Oh sure, we're just as excited as you are about getting the opportunity to strap our eyeballs into Google's latest pet project, Google Glass, later this year (or 2014, latest). Ever since we saw Lawnmower Man, it's long been our dream for our birth cry to be the sound of every phone on this planet ringing in unison—and this certainly gets us one step closer to that! Having said that, it's not all Cyborg Rights and Augmented Reality explorations. There's a dark side to Google Glass that hasn't been mentioned much: in the not-so-distant future, Google Glass may be as ubiquitous as iPhones and iPads, which means everything you do could be recorded and stored into Google's cloud forever...without you even knowing it and regardless of whether you yourself use Google Glass.

Creative Good has an excellent/terrifying piece breaking down the likelihood of this happening, and it certainly is food for thought for anyone who is feeling as overwhelmed with technology as we are:

The really interesting aspect is that all of the indexing, tagging, and storage could happen without the Google Glass user even requesting it. Any video taken by any Google Glass, anywhere, is likely to be stored on Google servers, where any post-processing (facial recognition, speech-to-text, etc.) could happen at the later request of Google, or any other corporate or governmental body, at any point in the future.

Remember when people were kind of creeped out by that car Google drove around to take pictures of your house? Most people got over it, because they got a nice StreetView feature in Google Maps as a result.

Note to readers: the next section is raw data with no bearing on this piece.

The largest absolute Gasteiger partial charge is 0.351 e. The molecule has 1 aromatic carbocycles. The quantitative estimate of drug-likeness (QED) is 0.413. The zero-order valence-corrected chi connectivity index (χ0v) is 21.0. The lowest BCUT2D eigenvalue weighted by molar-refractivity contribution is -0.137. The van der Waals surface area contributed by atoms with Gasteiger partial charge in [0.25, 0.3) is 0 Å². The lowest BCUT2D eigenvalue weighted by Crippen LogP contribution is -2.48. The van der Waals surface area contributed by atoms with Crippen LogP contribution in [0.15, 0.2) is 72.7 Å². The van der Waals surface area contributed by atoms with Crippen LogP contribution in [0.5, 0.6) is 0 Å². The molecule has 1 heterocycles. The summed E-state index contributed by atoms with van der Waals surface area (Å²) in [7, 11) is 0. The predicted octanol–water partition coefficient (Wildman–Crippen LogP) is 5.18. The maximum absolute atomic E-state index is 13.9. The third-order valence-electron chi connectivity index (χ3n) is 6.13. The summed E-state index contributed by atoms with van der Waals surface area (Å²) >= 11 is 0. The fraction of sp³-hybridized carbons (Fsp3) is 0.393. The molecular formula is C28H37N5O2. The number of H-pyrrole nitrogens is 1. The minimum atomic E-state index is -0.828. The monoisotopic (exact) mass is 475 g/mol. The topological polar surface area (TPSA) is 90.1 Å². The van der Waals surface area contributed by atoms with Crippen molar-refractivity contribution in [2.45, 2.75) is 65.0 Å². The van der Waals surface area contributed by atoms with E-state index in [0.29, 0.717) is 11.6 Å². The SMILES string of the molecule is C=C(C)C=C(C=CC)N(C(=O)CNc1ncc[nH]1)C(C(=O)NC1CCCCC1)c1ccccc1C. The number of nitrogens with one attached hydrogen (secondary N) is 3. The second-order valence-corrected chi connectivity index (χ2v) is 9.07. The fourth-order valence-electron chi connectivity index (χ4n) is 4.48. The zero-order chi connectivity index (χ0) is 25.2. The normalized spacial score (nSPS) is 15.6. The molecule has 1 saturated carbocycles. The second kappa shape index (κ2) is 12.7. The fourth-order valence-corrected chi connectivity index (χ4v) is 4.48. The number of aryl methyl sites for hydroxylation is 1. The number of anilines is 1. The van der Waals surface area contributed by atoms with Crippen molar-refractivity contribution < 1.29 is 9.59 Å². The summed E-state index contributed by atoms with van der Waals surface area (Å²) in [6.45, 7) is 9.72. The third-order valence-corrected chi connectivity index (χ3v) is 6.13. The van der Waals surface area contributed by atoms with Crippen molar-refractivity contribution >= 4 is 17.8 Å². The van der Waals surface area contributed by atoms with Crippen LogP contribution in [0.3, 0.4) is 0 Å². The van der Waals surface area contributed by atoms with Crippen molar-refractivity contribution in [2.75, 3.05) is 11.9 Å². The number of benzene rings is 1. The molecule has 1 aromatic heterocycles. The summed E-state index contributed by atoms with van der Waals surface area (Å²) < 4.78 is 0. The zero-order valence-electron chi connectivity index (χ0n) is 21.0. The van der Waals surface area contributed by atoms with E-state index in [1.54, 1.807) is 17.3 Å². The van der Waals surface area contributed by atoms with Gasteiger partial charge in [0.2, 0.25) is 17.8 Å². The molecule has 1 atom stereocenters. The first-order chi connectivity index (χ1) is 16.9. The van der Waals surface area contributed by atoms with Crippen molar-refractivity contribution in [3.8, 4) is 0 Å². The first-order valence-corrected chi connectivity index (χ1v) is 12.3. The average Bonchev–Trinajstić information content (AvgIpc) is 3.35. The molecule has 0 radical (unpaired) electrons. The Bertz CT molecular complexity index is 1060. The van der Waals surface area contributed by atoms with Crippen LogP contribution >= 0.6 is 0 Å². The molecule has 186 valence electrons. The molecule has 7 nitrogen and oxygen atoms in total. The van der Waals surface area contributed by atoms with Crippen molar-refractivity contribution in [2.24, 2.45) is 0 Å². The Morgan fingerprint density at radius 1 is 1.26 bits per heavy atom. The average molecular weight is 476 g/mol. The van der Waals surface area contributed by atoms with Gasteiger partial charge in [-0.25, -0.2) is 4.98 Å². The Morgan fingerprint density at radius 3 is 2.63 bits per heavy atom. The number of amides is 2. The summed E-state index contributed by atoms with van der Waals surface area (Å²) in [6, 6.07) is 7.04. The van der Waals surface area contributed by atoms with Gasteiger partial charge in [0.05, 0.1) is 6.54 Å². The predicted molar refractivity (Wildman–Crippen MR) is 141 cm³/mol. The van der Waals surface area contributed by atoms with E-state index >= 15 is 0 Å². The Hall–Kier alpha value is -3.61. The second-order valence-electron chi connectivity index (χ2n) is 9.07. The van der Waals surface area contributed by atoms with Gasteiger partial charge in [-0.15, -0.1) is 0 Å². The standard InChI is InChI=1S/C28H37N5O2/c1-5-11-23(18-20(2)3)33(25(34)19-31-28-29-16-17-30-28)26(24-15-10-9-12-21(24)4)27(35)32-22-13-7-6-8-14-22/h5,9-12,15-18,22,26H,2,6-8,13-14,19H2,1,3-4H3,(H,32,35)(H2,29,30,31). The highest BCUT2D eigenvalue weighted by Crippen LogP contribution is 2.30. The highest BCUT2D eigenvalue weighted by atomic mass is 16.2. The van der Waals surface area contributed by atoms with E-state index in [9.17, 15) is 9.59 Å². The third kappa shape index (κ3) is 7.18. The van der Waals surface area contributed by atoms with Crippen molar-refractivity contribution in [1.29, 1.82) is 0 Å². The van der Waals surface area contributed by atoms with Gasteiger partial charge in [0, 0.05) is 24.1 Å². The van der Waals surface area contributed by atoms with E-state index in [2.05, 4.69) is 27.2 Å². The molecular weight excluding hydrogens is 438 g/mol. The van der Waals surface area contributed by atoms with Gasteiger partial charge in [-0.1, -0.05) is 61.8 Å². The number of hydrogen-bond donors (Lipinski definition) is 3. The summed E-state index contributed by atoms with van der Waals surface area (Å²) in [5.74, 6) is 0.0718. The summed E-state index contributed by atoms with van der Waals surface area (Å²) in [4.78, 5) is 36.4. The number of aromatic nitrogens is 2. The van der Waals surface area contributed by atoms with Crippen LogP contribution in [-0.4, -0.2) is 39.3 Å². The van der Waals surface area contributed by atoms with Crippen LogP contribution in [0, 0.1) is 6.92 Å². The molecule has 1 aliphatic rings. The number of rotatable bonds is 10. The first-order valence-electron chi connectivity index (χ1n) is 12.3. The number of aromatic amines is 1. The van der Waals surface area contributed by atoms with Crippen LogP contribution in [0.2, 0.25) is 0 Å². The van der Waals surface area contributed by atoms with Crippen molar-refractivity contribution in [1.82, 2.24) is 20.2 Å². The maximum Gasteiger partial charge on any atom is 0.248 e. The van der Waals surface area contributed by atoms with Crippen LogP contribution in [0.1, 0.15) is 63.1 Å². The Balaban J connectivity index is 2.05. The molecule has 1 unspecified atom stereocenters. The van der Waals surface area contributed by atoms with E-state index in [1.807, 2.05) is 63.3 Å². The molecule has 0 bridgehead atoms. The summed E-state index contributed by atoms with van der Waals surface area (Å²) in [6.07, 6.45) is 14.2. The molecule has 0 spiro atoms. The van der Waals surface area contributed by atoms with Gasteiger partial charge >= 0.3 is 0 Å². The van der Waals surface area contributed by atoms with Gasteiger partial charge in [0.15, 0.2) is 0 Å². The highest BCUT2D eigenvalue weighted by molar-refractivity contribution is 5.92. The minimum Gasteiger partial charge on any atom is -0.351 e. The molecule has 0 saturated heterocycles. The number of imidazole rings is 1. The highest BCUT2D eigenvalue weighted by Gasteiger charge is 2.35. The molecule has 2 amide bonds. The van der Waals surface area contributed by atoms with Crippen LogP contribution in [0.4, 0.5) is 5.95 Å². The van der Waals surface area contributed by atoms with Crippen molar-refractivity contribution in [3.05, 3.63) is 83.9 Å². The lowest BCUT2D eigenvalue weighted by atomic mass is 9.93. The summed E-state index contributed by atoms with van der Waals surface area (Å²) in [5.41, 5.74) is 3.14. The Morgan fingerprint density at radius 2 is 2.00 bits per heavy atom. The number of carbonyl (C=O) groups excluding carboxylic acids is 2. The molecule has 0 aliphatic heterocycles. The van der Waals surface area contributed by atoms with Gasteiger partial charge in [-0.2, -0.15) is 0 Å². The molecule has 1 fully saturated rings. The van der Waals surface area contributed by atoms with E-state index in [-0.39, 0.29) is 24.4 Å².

Google Glass is like one camera car for each of the thousands, possibly millions, of people who will wear the device - every single day, everywhere they go - on sidewalks, into restaurants, up elevators, around your office, into your home. From now on, starting today, anywhere you go within range of a Google Glass device, everything you do could be recorded and uploaded to Google’s cloud, and stored there for the rest of your life. You won’t know if you’re being recorded or not; and even if you do, you’ll have no way to stop it.

And that, my friends, is the experience that Google Glass creates. That is the experience we should be thinking about. The most important Google Glass experience is not the user experience - it’s the experience of everyone else. The experience of being a citizen, in public, is about to change.

So what's to stop Google from becoming Skynet? How do we know it hasn't already become Skynet? Sergey Brin certainly seems self-aware. While everyone is obsessing about whether Warby Parker can add that je ne sais quoi to really put the product over the top, Google could be building up its defense grid. And yet we keep getting distracted by all the shiny pretty things—well, then again, if it's good enough for Brandy, who are we to argue?